Truth tells the gripping real life story of journalist Mary Mapes and CBS news anchor Dan Rather. The two launched an investigation into George W. Bush’s service as a pilot for the Texas Air National Guard and sought to find out whether favouritism and family connections had allowed him to shirk his duty. This story was broadcast on 60 Minutes II, the Wednesday edition of 60 Minutes, during the 2004 Presidential election, and what followed had consequences for modern journalism that can still be felt today.
In the words of Dan Rather himself, “This film is about what has happened to the reporting of news, how and why it's happened, and why you should care.”
But for the film’s writer and director, James Vanderbilt, the film was also an opportunity to show exactly how these groundbreaking news stories are put together by reporters. Vanderbilt was no stranger to stories about journalists, having grown up with films like All the President’s Men and being a co-producer on Zodiac, whose plot revolved heavily around the events at the San Francisco Chronicle.
“I've always been intrigued with what goes on in newsrooms,” Vanderbilt says. “When a big story breaks on 60 Minutes, how does that happen? How does the sausage get made?””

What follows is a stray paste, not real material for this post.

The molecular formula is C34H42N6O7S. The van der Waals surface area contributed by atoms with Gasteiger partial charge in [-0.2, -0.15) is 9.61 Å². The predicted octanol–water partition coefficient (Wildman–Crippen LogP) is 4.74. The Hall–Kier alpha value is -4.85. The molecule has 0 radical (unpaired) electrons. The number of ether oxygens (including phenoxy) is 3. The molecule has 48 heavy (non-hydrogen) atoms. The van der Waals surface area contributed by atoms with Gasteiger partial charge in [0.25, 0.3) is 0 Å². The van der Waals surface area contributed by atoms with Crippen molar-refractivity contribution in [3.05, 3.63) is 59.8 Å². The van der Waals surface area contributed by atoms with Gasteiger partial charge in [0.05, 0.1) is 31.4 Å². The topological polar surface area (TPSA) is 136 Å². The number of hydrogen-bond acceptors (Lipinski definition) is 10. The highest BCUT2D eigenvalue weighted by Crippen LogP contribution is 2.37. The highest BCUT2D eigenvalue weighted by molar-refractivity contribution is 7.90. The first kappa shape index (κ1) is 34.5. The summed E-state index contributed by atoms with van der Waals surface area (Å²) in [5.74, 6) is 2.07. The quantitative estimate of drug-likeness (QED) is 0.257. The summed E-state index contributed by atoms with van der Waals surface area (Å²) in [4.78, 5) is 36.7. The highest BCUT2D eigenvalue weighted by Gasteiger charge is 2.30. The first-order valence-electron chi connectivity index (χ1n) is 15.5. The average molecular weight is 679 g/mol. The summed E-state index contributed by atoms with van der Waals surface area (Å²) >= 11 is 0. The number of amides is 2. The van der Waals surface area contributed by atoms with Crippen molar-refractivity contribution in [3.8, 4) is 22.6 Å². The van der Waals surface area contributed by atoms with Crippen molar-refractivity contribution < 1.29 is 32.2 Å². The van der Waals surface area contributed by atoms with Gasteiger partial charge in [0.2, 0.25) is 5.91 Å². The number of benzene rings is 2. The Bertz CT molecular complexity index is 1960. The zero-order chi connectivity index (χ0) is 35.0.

So how does the sausage get made? A large part of Truth deals with just that question.
Mapes describes the process as an information gathering exercise, with every member of the team going to fetch relevant evidence and sources before figuring out how they can be put together. She explains, “You take all those disparate pieces and you put it together into a puzzle where a picture forms and then you go out and tell people, ‘Look at the picture.’”
Vanderbilt found himself replicating that same process when researching the film. Although it’s based on Mary Mapes’s memoir of the events, in order to ensure the fidelity of the final film Vanderbilt practically became a journalist himself.
“I knew Mary’s book was a really good jumping off point in terms of her view of things,” says Vanderbilt, “But, especially in something that’s contentious, there are going to be many sides to the story. I really wanted to do the homework as much as I could.”
Vanderbilt talked to everyone he could related to the story, not just Rather and Mapes, but also to everyone from Mike Smith, a freelance journalist that was on Mapes’s investigatory team, to Josh Howard, the executive producer of 60 Minutes II, as well as many more people, some of whom weren't sympathetic to Mary’s side of the story. Vanderbilt was as thorough as any journalist in trying to tell his story, double-sourcing everything that got put in the film.
It’s safe to say that the hard work paid off. When Dan Rather describes the screenplay he says, “It’s not just pretty accurate, it’s astonishingly accurate.”